Comparing AALL & SLA

I’m writing up a report for one of my classes. I have to compare 2 library associations and I chose SLA & AALL since they’re both close to what I do. One way I can gather info is to ask others – so if you’re a member of either or both and want to share a pro, con, or story with me – please feel free. The report is due on Sunday – but I leave for Internet Librarian on Sunday so I’ll probably hand it in early.


  1. I’m a member of SLA for one reason–it’s the best way to network with local librarians in the St. Louis area. It’s the only group of librarians that makes an effort to meet face to face monthly, even if just for a happy hour. I read _Information Outlook_, occasionally finding something useful, but I completely ignore the national conference. I also ignore the web site except as a path to get to my chapter web site.

    I do go to our chapter-sponsored replays of SLA webcasts and occasionally get something useful from them–I have high hopes for one next week that will be about how to feed RSS onto a web page.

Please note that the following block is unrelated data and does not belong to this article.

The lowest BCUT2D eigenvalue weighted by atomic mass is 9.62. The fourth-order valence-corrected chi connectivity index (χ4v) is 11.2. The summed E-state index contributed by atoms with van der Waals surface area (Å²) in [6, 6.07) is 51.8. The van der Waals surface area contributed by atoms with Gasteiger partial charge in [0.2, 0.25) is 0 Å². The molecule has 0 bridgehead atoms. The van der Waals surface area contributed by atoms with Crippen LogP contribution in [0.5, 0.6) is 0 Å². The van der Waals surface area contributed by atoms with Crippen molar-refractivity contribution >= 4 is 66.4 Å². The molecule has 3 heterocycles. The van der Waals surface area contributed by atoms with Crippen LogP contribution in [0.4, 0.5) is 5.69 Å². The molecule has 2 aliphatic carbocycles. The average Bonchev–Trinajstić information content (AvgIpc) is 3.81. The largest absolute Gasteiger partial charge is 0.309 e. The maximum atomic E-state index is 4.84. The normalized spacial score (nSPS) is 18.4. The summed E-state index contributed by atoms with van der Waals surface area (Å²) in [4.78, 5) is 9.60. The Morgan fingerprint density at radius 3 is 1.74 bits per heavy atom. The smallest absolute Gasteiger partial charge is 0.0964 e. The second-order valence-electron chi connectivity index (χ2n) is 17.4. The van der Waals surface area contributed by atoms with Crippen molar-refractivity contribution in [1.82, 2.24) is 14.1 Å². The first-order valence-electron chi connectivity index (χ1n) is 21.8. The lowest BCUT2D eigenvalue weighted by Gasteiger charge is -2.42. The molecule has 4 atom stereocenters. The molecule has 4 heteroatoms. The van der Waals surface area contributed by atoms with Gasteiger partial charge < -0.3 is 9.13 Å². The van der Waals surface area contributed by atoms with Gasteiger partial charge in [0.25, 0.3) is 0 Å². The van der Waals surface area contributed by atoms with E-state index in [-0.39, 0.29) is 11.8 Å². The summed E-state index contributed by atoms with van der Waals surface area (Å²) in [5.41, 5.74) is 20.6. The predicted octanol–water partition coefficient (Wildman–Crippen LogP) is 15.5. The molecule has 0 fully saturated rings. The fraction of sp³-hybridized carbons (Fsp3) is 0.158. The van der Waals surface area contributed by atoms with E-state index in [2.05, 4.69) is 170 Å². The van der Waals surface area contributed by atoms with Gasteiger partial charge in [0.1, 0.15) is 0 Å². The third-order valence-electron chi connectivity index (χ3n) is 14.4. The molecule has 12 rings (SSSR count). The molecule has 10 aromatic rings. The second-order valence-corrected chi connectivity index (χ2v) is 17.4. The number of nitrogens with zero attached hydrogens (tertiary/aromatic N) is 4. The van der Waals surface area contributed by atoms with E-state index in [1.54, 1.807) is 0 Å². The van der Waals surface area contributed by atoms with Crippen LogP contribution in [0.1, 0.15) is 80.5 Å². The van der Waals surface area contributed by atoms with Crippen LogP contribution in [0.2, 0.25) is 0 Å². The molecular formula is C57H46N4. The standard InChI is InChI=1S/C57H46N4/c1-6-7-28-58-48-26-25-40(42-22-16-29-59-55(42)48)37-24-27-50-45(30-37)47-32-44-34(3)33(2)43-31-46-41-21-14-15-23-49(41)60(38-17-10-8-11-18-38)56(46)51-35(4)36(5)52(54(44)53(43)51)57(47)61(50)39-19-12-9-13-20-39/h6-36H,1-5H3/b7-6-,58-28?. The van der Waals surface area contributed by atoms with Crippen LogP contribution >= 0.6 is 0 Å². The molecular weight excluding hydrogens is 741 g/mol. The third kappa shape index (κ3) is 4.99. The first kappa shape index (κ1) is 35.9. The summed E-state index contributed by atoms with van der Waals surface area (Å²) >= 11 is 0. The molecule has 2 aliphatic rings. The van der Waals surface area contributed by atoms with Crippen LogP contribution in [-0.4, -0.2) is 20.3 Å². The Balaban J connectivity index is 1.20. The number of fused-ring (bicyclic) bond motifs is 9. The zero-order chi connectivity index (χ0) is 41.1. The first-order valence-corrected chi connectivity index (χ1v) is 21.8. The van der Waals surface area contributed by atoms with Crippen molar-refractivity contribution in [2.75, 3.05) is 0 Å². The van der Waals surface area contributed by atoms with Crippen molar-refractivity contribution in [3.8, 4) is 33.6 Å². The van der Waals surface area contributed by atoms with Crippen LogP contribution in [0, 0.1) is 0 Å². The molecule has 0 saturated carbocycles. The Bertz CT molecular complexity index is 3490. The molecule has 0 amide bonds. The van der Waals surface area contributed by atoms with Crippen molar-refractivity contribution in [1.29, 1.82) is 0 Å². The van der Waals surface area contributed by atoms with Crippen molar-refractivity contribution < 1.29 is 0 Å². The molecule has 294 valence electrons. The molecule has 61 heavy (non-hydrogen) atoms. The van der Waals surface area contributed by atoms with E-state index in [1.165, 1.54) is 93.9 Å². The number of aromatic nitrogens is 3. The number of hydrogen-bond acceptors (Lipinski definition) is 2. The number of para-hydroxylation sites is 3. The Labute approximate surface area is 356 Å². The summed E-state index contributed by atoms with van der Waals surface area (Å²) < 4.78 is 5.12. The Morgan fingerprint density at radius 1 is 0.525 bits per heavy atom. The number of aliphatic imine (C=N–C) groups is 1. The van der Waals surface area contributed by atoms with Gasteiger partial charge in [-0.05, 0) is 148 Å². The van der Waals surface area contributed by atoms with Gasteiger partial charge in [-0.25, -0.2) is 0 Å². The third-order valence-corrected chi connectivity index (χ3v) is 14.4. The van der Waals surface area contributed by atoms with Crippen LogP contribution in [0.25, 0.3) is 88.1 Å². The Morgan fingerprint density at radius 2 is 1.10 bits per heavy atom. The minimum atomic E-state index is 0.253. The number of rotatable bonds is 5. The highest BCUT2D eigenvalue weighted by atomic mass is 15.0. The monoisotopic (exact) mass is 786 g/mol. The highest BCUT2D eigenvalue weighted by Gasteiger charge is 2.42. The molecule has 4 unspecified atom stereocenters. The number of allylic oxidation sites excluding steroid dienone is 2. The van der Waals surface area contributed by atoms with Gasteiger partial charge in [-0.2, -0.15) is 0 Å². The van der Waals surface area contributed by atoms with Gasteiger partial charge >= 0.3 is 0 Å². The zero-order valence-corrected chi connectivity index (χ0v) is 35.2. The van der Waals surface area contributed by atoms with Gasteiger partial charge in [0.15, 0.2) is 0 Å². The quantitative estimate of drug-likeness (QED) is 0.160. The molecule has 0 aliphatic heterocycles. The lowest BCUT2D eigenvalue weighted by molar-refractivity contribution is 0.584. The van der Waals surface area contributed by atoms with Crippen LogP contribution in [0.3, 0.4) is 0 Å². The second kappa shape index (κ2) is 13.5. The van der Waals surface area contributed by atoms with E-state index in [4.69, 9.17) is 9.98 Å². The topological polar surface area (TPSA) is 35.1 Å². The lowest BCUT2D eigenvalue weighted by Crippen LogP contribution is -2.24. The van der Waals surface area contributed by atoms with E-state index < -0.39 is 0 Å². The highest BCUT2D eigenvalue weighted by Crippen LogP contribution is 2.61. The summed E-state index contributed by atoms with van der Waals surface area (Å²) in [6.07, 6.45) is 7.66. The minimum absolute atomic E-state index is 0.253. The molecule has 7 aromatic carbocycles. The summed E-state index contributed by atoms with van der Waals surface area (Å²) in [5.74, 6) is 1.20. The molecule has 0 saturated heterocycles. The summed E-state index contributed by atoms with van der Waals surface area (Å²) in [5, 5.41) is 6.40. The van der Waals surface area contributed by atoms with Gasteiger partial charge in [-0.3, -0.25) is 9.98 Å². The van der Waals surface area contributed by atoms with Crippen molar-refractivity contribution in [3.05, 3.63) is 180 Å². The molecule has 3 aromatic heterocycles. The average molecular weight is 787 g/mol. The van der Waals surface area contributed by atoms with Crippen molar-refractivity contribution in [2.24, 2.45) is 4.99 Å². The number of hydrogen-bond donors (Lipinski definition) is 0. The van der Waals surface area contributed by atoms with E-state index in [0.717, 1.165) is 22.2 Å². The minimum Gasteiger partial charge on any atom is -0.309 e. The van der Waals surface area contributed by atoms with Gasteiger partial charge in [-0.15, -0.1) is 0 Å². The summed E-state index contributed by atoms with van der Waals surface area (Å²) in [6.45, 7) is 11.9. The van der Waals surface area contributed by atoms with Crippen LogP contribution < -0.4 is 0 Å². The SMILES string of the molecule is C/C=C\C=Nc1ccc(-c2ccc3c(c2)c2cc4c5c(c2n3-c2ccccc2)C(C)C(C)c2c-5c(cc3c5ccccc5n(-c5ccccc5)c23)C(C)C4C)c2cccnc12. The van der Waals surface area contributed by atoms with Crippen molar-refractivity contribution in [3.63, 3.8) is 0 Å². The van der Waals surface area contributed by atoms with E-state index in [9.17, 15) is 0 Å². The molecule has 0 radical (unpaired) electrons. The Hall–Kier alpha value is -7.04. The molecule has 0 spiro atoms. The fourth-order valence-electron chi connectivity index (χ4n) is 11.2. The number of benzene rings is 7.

My theory is that most public and academic librarians work with librarians all day and aren’t all that motivated to create opportunities for social interaction as well. Special librarians, on the other hand, are often solo librarians or just a handful of librarians in a large company full of chemists or engineers. So, special librarians enjoy spending time with other librarians and they make the effort to create an active, vibrant group for themselves.

  2. I haven’t had experience with public & academic library associations (much) so I can’t confirm your statement – but I can say that the Greater Philadelphia Law Library Association gets together at least once a month – and I like that – so you might be right about special librarians.

  3. It’s too late for this comment to be a factor, but I’ve noticed something in the law library world. Far more attention is paid to law libraries and law library associations than other kinds of libraries and more general library associations such as ALA, SLA, and state associations. At work, outside of our AALL rep, I might be the only employee who’s active in an association that doesn’t focus exclusively on law libraries and law librarians. I’m not a member of AALL or the local law librarians’ association… yet.

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